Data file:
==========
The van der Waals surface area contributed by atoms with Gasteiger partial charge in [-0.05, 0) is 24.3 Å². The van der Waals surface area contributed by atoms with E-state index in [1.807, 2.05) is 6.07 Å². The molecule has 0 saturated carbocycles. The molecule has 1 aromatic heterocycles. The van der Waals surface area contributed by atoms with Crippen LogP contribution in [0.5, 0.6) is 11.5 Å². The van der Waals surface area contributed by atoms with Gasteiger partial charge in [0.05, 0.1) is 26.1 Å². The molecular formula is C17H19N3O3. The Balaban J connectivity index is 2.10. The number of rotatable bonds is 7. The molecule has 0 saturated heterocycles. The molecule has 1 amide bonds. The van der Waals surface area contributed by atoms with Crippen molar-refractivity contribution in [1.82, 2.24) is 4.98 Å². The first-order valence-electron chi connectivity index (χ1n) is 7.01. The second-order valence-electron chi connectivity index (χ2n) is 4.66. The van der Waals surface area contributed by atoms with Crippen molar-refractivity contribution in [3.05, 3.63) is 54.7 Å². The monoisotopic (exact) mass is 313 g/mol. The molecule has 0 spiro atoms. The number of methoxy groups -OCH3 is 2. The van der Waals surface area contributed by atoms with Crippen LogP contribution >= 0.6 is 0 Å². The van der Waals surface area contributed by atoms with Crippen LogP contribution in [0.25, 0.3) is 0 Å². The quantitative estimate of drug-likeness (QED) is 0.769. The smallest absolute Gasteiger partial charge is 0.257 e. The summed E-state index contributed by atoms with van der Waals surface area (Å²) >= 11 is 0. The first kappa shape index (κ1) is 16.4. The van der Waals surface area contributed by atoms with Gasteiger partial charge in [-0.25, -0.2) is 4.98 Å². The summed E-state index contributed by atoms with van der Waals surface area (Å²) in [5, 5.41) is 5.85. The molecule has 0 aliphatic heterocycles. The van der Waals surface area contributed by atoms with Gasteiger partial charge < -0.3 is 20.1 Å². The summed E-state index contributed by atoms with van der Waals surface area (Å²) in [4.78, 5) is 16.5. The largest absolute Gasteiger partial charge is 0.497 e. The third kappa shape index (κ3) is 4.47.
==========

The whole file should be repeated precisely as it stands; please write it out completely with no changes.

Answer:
The van der Waals surface area contributed by atoms with Gasteiger partial charge in [-0.05, 0) is 24.3 Å². The van der Waals surface area contributed by atoms with E-state index in [1.807, 2.05) is 6.07 Å². The molecule has 0 saturated carbocycles. The molecule has 1 aromatic heterocycles. The van der Waals surface area contributed by atoms with Crippen LogP contribution in [0.5, 0.6) is 11.5 Å². The van der Waals surface area contributed by atoms with Gasteiger partial charge in [0.05, 0.1) is 26.1 Å². The molecular formula is C17H19N3O3. The Balaban J connectivity index is 2.10. The number of rotatable bonds is 7. The molecule has 0 saturated heterocycles. The molecule has 1 amide bonds. The van der Waals surface area contributed by atoms with Crippen molar-refractivity contribution in [1.82, 2.24) is 4.98 Å². The first-order valence-electron chi connectivity index (χ1n) is 7.01. The second-order valence-electron chi connectivity index (χ2n) is 4.66. The van der Waals surface area contributed by atoms with Crippen molar-refractivity contribution in [3.05, 3.63) is 54.7 Å². The monoisotopic (exact) mass is 313 g/mol. The molecule has 0 spiro atoms. The number of methoxy groups -OCH3 is 2. The van der Waals surface area contributed by atoms with Crippen LogP contribution >= 0.6 is 0 Å². The van der Waals surface area contributed by atoms with Crippen LogP contribution in [0.25, 0.3) is 0 Å². The quantitative estimate of drug-likeness (QED) is 0.769. The smallest absolute Gasteiger partial charge is 0.257 e. The summed E-state index contributed by atoms with van der Waals surface area (Å²) >= 11 is 0. The first kappa shape index (κ1) is 16.4. The van der Waals surface area contributed by atoms with Gasteiger partial charge in [-0.25, -0.2) is 4.98 Å². The summed E-state index contributed by atoms with van der Waals surface area (Å²) in [5, 5.41) is 5.85. The molecule has 0 aliphatic heterocycles. The van der Waals surface area contributed by atoms with Gasteiger partial charge < -0.3 is 20.1 Å². The summed E-state index contributed by atoms with van der Waals surface area (Å²) in [4.78, 5) is 16.5. The largest absolute Gasteiger partial charge is 0.497 e. The third kappa shape index (κ3) is 4.47.